[Doug] Collecting and disseminating data and intelligence captured by sensors and exploited through the use of AI and human means is key to providing the military the common operation picture – which provides them with an edge against their adversaries. All of this actionable intelligence is collected, stored, and exploited on many disparate networks and domains (and foreign partners through coalitions such as NATO), so the challenge is to get the actionable data to the frontlines and command elements without requiring real-time human review.

What are the most interesting military challenges you’ve come across recently?

[Rich] How do you get a video stream and its associated metadata over a CDS in under one second?
[Doug] There are many examples of where CDS have provided missions with the capabilities and speed to actionable intelligence that they’ve never previously experienced. Whether it’s providing access to sensor data in all security classifications and enclaves, or the ability to share video feeds with first responders during humanitarian crises, CDS makes sharing and collaborating much easier and secure.

How can sensitive video data be redacted and sanitised to enable sharing with wider government and front line responders?

[Rich] We have the ability to inspect all the data packets entering and leaving our CDS, for video this translates to frames and metadata associated with the frame, we can remove or sanitise both.  And we do it in hardware, ensuring no software process can circumvent that part of the CDS.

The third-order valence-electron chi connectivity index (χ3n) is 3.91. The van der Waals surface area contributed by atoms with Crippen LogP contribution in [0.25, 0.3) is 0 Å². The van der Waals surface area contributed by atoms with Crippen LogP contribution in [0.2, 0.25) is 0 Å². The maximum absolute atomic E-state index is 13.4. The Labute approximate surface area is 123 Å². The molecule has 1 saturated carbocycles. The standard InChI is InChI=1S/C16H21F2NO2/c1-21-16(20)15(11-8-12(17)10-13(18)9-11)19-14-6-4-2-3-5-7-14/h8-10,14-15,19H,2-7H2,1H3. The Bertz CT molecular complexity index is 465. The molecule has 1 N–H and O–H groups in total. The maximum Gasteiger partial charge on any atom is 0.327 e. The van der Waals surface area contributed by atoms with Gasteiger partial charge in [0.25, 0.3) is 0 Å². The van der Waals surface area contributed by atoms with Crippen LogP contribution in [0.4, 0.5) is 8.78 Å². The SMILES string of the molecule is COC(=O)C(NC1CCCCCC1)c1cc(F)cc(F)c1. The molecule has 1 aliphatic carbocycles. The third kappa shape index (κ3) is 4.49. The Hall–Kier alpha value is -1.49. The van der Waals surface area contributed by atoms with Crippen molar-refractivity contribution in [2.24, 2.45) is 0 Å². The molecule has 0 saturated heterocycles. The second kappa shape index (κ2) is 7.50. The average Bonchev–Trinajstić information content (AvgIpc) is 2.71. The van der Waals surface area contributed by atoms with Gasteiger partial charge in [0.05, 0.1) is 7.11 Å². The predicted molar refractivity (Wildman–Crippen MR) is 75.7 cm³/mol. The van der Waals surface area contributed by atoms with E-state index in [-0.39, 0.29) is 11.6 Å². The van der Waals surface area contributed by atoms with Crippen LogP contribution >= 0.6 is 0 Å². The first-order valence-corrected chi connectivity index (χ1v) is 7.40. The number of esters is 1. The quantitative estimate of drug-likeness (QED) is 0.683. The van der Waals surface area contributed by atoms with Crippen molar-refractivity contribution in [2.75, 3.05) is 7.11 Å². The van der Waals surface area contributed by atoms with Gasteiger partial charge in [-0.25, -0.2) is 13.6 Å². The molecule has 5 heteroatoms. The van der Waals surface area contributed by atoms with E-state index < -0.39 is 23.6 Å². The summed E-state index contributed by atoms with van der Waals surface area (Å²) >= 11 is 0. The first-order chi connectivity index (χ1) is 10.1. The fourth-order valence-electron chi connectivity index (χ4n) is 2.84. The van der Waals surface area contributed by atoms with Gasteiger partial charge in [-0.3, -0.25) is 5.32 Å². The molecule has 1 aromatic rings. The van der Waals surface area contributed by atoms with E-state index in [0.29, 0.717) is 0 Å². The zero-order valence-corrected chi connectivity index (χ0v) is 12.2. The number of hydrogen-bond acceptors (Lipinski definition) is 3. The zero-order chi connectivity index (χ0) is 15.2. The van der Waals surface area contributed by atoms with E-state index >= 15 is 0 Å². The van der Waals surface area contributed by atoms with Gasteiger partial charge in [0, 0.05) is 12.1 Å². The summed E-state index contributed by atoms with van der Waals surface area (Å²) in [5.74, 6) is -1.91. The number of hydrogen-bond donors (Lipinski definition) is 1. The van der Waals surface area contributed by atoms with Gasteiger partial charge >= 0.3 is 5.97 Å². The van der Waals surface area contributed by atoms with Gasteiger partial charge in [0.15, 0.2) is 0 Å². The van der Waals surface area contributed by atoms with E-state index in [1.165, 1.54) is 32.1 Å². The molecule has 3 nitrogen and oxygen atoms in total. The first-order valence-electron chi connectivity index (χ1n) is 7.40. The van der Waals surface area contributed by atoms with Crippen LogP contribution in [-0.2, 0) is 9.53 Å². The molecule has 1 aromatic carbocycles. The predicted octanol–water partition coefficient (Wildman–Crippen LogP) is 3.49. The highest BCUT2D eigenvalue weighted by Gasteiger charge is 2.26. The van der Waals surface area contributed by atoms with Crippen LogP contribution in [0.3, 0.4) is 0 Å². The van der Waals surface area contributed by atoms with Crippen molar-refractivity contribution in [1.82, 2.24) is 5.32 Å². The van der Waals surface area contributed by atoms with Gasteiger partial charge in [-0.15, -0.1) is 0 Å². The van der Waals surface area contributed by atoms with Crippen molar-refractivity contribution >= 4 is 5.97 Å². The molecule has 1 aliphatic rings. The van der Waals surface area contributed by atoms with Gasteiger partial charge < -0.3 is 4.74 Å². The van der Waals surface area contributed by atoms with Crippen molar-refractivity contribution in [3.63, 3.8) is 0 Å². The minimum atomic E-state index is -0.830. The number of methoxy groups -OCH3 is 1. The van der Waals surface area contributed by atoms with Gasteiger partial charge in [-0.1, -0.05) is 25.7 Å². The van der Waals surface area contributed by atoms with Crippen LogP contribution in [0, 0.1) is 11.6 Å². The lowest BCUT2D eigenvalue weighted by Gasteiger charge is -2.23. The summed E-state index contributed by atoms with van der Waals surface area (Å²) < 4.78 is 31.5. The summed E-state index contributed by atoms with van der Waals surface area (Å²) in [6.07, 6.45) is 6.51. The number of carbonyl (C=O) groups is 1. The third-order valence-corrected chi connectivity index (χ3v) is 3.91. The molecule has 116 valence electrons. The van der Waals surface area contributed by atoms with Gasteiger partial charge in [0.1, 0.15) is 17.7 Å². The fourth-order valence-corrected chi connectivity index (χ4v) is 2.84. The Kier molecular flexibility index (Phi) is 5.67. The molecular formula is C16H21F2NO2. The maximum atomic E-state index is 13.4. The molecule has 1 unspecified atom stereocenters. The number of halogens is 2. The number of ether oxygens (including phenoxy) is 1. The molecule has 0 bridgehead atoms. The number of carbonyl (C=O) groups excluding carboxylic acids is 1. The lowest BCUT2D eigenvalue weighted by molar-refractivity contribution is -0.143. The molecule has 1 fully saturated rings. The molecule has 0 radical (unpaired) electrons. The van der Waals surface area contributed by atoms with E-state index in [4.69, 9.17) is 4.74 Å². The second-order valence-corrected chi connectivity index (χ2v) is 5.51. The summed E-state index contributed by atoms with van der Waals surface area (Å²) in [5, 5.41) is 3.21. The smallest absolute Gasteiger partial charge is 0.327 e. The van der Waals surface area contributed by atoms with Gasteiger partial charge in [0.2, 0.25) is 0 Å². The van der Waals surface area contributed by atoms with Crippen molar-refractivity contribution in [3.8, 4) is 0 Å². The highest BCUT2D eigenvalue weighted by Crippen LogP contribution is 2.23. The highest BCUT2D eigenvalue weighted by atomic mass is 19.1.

[Doug] Both uniformed and civilian organisations require the use of video-based intelligence to perform their jobs in more efficiently. Classified and sensitive footage can be redacted by removing the frames that are of concern without losing the usability of the video for other missions.

How is such video used differently by the military and humanitarian organisations?

[Doug] Both use video-based intelligence in similar ways, such that they use it to provide an edge in their respective missions. Tracking and targeting of sensitive assets and adversaries is not that different than plotting the best landing and evacuation locations for a helicopter or airplane to execute a rescue mission.

Isn’t the data sensitive?